Archive for August, 2007

Loving the language of spam

I’ve always been fascinated by the evolution of spam. I think this is because of an interest in language and communication through text. Spam represents an attempt to inveigle, to persuade using the written word. To do this it not only has to con-vince, it also has to get past the filters that are designed to sift it out before it gets to unsuspecting recipients.

This leads to a kind of sophisticated tightrope walking, between getting the message through (the filters), and getting the message across (to the readers).

A lot of this is to do with the gulf between what the human brain can recognise/make sense of, and what the human brain can program computers to recognise/make sense of. This gulf in embodied sense making ability, and codifiable sense making ability is where the spammers live. As that gulf slowly narrows it’ll be interesting to see what happens.

The technique I find most interesting at the moment is the use of images to deliver the message (e.g. an ad for viagra), and some pseudo intelligible text to fool the filters. I have no idea how they generate this text, but it is intriguing to read:

“Men lived in families, tribes, and races, at feud super with one another, command frowning yawn plundering, outraging, and killing. All the evil seems to exist through farm some cause independent of school sweep the funny conscience of men. Those men brain scary who accept a slip new truth when it enjoy has gained a certain degree of acceptance, always pass over

The antagonism between amuse life and the bring conscience may be removed cushion in two ways: by do a change of life or by It cannot be. uptight orange What is the mow use of the clergy, who don’t believe picture in what they preach? love Those who do evil through ignorance of the stretch truth quit provoke sympathy with their crash victims and repugnance”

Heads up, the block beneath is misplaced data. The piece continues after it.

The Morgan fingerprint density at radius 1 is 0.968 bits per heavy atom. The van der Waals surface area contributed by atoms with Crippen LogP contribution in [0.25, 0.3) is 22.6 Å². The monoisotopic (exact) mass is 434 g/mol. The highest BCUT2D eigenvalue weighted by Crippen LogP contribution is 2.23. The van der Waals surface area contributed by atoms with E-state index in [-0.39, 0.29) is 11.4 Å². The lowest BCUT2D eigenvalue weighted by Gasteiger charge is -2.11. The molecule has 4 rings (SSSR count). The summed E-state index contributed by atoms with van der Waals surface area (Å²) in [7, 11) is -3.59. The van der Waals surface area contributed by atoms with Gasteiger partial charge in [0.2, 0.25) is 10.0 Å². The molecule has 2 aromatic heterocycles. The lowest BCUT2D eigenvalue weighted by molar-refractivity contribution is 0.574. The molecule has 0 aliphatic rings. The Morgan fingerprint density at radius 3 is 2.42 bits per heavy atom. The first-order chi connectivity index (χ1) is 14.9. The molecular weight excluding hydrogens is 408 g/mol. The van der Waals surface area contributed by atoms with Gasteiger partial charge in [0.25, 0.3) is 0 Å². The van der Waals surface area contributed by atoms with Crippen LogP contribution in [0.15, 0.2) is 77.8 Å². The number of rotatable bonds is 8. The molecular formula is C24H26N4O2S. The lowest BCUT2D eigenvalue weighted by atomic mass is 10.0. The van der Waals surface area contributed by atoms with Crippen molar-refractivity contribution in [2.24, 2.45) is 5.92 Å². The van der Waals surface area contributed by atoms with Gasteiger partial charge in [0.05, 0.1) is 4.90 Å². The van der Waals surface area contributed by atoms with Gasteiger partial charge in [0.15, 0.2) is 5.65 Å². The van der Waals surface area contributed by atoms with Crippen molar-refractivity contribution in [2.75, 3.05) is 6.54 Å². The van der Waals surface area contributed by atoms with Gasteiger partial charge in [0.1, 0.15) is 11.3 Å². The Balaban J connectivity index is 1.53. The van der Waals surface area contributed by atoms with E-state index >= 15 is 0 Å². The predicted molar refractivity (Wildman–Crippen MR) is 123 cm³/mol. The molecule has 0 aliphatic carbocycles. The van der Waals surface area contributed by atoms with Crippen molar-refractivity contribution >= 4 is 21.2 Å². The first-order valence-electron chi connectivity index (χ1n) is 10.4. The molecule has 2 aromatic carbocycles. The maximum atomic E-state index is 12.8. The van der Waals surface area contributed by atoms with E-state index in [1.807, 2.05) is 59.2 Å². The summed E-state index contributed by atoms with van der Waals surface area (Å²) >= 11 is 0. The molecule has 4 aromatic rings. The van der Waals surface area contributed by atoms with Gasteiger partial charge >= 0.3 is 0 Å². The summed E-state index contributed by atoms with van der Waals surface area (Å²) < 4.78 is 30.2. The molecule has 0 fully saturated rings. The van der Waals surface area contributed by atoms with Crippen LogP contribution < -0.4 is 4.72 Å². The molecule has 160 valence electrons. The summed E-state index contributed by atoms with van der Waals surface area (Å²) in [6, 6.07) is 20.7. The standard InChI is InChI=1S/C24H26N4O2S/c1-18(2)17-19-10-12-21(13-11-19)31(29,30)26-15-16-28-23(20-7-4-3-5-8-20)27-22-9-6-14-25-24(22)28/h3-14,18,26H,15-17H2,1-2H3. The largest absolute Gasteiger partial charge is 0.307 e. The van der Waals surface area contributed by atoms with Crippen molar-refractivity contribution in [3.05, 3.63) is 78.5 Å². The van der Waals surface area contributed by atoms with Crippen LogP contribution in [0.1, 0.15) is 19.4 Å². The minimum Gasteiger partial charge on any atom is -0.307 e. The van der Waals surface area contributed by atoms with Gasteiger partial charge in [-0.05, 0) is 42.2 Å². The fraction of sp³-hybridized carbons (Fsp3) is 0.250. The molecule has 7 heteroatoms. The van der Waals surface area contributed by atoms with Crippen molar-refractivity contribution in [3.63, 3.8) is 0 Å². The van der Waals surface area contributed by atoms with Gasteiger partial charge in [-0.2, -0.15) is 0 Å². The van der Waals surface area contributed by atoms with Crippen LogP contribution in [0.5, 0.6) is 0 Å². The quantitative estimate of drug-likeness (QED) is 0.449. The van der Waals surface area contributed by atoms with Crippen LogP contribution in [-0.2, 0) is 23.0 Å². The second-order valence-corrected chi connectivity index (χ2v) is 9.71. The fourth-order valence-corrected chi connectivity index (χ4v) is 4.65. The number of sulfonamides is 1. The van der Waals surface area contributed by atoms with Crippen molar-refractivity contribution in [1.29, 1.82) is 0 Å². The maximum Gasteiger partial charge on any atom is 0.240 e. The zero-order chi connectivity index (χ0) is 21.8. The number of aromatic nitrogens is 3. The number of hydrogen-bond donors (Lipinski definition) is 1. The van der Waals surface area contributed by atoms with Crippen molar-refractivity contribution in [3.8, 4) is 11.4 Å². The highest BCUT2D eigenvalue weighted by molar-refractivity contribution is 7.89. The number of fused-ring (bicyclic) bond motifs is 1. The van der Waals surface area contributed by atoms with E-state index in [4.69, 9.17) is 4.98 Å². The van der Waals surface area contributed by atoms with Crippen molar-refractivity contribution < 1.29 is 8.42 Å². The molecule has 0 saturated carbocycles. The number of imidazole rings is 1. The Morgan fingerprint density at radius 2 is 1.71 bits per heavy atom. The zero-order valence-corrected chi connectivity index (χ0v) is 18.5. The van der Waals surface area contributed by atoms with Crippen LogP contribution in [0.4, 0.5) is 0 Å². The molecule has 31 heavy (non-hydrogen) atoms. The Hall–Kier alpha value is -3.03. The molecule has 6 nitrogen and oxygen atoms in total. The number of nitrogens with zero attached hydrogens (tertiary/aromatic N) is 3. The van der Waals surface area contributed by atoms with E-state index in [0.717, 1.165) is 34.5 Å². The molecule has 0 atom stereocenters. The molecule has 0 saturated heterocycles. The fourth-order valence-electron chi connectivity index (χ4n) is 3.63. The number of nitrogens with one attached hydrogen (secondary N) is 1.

Did you know you are on a biofuel bus?

I’ve been getting the bus the last couple of weeks as I’m waiting for new glasses so I can drive again. One of the things I noticed was that some of the buses in Christchurch have small biofuel notices on them, and there’s one with a full paint job promoting biofuels.

I had a look on the Environment Canterbury web site, and sure enough, they’re running a trial. It’s only a 5% blend, but it may increase to 20%, and it’s only on a few buses, but it’s a start.

Getting on the bus last night, there was a woman with a clipboard asking each passenger “do you know you’re on a biofuel bus?”. It made me wonder about the purpose of asking the question. Was it to see how many people were aware of the pilot? Was it to inform people of the fact that biofuels were being used? It’s one of those problems in social research. You can’t ask the question without changing the knowledge of those you are asking. I could almost see the more astute of the passengers thinking “well, yes, because you’re asking me that question, and the question implies that I am about to get on a biofuel bus”.

But, whatever the rationale behind their questioning methods, I think it’s a fantastic initiative and I’m going to get the bus more often, even when I do get my glasses.

Environment 2.0 … The World is Us/ing Us

A lot of the work I’ve done recently is in the Environment sector, on whole of sector data, information and knowledge issues. One of the fascinating things that’s starting to happen is national and international federation of biodiversity data. I really like the intro video on and the promise this sort of thing has for better managing the world we live in.

It’s stylistically quite reminiscent of the original Web 2.0 … The Machine is Us/ing Us video reated by Michael Wesch, Assistant Professor of Cultural Anthropology at Kansas State University. So it’s also interesting to see these kinds of communication methods being quickly adopted and repurposed into different contexts.

For me these are all examples of the emergence of Pierre Teilhard de Chardin’s Noosphere. The thinking mind of the living breathing earth.

Well really, emotion is so much more easily accessed than reason isn't it?
Stephen Fry